Team:MIT mammalian Bone

From 2010.igem.org

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<b> Background </b>
<b> Background </b>
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The goal of this portion of the project was to synthetically differentiate stem cells into bone; this would act as the 'output' for our final system. Since stem cells can by tricky to genetically engineer, we chose to build our circuit in human endothelial kidney (HEK) cells. In the final system, HEK cells will secrete a diffusible morphogen to differentiate co-cultured stem cells. We used Bone Morphogenetic Protein 2 (BMP2) as our osteogenic signaling molecule; it is one of the central regulators of osteoblast differentiation in mammalian cells (1) and has been shown to induce transdifferentiation in multiple stem cell types (2) (3). Here, we work with myoblastic progenitor (C2C12) and mesenchymal (C3HT101/2) stem cells, two cell lines which have been shown capable of osteoblast differentiation.   
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The goal of this portion of the project was to synthetically differentiate stem cells into bone; this would act as the 'output' for our final system. Since stem cells can by tricky to genetically engineer, we chose to build our circuit in human endothelial kidney (HEK) cells. In the final system, HEK cells will secrete a diffusible morphogen to differentiate co-cultured stem cells. We used Bone Morphogenetic Protein 2 (BMP2) as our osteogenic signaling molecule; it is one of the central regulators of osteoblast differentiation in mammalian cells (1) and has been shown to induce transdifferentiation in multiple stem cell types (2, 3, 4). Here, we work with myoblastic progenitor (C2C12) and mesenchymal (C3HT101/2) stem cells, two cell lines which have been shown capable of osteoblast differentiation (5, 6).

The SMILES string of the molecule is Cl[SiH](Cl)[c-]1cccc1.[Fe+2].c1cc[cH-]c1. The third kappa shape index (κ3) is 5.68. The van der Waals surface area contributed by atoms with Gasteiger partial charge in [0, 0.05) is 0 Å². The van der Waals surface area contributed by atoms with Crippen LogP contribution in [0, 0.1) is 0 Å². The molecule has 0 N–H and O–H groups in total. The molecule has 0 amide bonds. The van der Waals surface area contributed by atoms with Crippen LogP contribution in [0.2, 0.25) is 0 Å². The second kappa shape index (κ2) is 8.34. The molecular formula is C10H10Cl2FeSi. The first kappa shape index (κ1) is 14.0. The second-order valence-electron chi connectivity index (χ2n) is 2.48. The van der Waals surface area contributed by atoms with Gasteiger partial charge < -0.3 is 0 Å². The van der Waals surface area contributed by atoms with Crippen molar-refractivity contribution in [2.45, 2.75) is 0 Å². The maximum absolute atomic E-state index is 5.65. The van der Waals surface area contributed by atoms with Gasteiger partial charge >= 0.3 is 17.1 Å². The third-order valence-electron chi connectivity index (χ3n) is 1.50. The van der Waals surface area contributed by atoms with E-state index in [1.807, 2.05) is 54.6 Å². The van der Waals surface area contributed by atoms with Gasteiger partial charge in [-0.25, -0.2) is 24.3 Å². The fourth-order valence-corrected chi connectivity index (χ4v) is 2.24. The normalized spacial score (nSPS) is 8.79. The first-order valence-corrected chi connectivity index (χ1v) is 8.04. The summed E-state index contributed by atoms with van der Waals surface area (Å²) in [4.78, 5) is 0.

<a href="http://2010.igem.org/wiki/images/e/ed/Bone_ALP_Assay_7_6_2010-2.jpg" target="_blank"> <img width=600px src="http://2010.igem.org/wiki/images/e/ed/Bone_ALP_Assay_7_6_2010-2.jpg"> </a>
<a href="http://2010.igem.org/wiki/images/e/ed/Bone_ALP_Assay_7_6_2010-2.jpg" target="_blank"> <img width=600px src="http://2010.igem.org/wiki/images/e/ed/Bone_ALP_Assay_7_6_2010-2.jpg"> </a>
<b> References </b>
<b> References </b>
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4. Yamaguchi A, Katagiri T, Ikeda T, Wozney JM, Rosen V, Wang EA, Kahn AJ, Suda T, Yoshiki S (1991) . J Cell Biol 113:681–
4. Yamaguchi A, Katagiri T, Ikeda T, Wozney JM, Rosen V, Wang EA, Kahn AJ, Suda T, Yoshiki S (1991) . J Cell Biol 113:681–
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5. Nishimura, R, Kato Y, Chen D, Harris SE, Mundy GR, and Yoneda T (1998) J Biol Chem 273: 1872-1879
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6. Richard S, Torabi N, Franco GV, Tremblay GA, Chen T, et al. (2005). PLoS Genet 1(6): e74. doi:10.1371/journal.pgen.0010074
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Revision as of 13:09, 26 October 2010

Bone Formation
Background

The goal of this portion of the project was to synthetically differentiate stem cells into bone; this would act as the 'output' for our final system. Since stem cells can by tricky to genetically engineer, we chose to build our circuit in human endothelial kidney (HEK) cells. In the final system, HEK cells will secrete a diffusible morphogen to differentiate co-cultured stem cells. We used Bone Morphogenetic Protein 2 (BMP2) as our osteogenic signaling molecule; it is one of the central regulators of osteoblast differentiation in mammalian cells (1) and has been shown to induce transdifferentiation in multiple stem cell types (2, 3, 4). Here, we work with myoblastic progenitor (C2C12) and mesenchymal (C3HT101/2) stem cells, two cell lines which have been shown capable of osteoblast differentiation (5, 6). References

1. Hogan, B. L. (1996) Harvey Lect. 92, 83-98

2. Katagiri, T., Yamaguchi, A., Komaki, M., Ab, E., Takahashi, N., Ikeda, T., Rosen, V., Wozney, J. M., Fujisawa-Sehara, A., Suda, T. (1994) J. Cell Biol. 127, 1755-1766

3. Katagiri T, Yamaguchi A, Ikeda T, Yoshiki S, Wozney JM, Rosen V, Wang EA, Tanaka H, Omura S, Suda T (1990) . Biochem Biophy Res Commun 172:295–299

4. Yamaguchi A, Katagiri T, Ikeda T, Wozney JM, Rosen V, Wang EA, Kahn AJ, Suda T, Yoshiki S (1991) . J Cell Biol 113:681–

5. Nishimura, R, Kato Y, Chen D, Harris SE, Mundy GR, and Yoneda T (1998) J Biol Chem 273: 1872-1879

6. Richard S, Torabi N, Franco GV, Tremblay GA, Chen T, et al. (2005). PLoS Genet 1(6): e74. doi:10.1371/journal.pgen.0010074